The volleyball team started the season going 1-6 in preseason non-league play. “We’ve definitely improved a lot,” sophomore and captain Holden Kowitt said. “From here on out we’re looking to get some more wins under our belt.” Currently the team is 2-12 overall and 1-4 in league play.

The track teams have made leaps and bounds with many athletes setting new personal records this year. “We’re getting PRs every meet,” sophomore Rowan Henigee said. Overall the team is looking to continue improving individually and as a team. Even in such an individualized sport there is still a great sense of comradery. “People have switched events to benefit the team the most,” Jianna Pollock said. One athlete on the team is looking to raise the bar. “I’m looking to break the [pole vaulting school] record at some point this season,” sophomore Abby Geotz said.

season last year the team looks to continue a culture of success after many seniors graduating. “Almost all of our starting lineup (graduated) last year,” senior Dillon Geotz said. After starting the season 7-10-1 the team looks to have a successful end to the season. “They won’t expect what we have in the tank when we do come together.”

Badminton The Sequoia badminton team has gotten off to a solid start to the season going 5-5. “We’ve gotten better at playing together,” freshman Sophia-Lousie Webb said. The team looks to continue their improvement. “I’ve seen a lot of people really committed at practice,” freshman Alex Dils said.

Junior Varsity-

“We had a mostly freshman team so we had a lot of building to do,” freshman and co Captain Hans Erickson said. “Once we brought it together the squad was playing really well.” The team finished 9-3-4 and won the PAL Ocean division championship.

The wrestling team sent four wrestlers to the CCS championships. “I really improved over the course of the season, going from JV to Varsity,” freshman Marco Baisch said. “I didn’t always win but that’s what made me better, especially at CCS.”

Varsity-

Coed Track

Varsity- Coming off of a CCS championship

Coed Wrestling

Coed Swimming

Boys Volleyball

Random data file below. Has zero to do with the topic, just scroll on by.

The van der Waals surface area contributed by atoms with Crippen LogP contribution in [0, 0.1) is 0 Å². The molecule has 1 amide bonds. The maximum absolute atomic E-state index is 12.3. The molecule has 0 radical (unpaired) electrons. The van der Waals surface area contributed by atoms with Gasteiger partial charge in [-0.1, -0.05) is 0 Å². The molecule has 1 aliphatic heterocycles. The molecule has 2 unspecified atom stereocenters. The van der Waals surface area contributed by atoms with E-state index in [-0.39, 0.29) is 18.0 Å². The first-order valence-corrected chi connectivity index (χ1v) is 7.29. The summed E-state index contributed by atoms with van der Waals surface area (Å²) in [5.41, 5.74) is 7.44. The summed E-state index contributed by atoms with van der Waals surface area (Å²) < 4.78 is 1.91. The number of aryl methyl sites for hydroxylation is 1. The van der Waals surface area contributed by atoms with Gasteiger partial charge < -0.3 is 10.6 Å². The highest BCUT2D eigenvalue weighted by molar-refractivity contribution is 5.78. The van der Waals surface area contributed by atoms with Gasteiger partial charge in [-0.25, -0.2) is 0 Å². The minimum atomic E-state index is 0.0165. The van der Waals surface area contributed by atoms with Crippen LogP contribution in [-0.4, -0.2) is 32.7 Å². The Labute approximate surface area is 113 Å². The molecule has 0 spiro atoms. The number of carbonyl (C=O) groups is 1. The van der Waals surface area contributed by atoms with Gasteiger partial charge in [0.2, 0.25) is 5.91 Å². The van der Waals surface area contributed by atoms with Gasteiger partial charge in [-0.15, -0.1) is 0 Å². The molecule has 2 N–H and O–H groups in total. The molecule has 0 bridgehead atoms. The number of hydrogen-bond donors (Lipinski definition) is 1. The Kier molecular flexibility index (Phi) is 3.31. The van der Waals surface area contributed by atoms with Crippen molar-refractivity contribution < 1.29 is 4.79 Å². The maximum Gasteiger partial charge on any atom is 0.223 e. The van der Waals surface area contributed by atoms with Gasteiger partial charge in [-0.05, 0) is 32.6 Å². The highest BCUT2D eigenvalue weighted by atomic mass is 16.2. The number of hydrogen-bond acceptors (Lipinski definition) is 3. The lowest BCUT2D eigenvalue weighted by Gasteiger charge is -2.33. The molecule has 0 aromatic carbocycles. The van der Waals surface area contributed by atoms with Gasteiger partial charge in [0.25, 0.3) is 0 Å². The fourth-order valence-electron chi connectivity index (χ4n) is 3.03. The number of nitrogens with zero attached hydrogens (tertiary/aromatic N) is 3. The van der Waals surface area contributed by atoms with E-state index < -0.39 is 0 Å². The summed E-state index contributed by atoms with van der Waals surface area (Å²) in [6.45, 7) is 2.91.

Baseball

Varsity-The varsity soccer team did not have

Girls Soccer Varsity-

Boys Tennis

Stunt

Stunt team is looking forward to continuing a good start to the season. “We have very good team chemistry,” freshman Elia Gvili said. So far the team has had a number of strong wins including a 10-3 victory in their only home game of the season.

Boys Golf

Girls Lacrosse

The varsity golf team is looking forward to heading into the PAL championship. “Players are improving …we’re getting to know each other, becoming a little bit more of a community,” sophomore Ethan Park said. “We’re looking forward to getting these wins and playing these nice courses.”

The varsity lacrosse team looks to continue a strong season. “It’s going really well,” senior Bridget Diether said. The team is composed of many people who started the sport in high school. “I’ve really loved learning a new sport, and getting to know people.”

The JV golf team is currently 2-0. “When we started the season many of us hadn’t played much golf,” freshman Max Chu said. “If I need some help… coach Jacob will help me figure it out, that coaching has really helped us improve.”

to win the PAL Bay division. “Our goal is to win league and then win CCS,” senior Talia Tohkiem said. The team has been dominant in their wins so far. “We beat [Woodside] eleven to zero and Ainsley Waddell threw a no-hitter.” JV softball team is currently 3-5. The team has many players new to the sport. “Everyone is learning new things,” freshman Jada Crockett said. An example of their improvement was in a 13-8 win against El Camino high school. “Everyone was tough, everyone hit.”

The JV baseball team got off to a rough start against some tough competition. “We’re off to a rough start, but we’re definitely trending up,” freshman Rocco Luskutoff said. The team has gone on a five game win streak to bring their record to 8-9.

Junior Varsity-

Varsity-The softball team is 12-4 and looking

Junior Varsity-The

Junior Varsity-

Varsity-

Softball

Varsity-

Junior Varsity-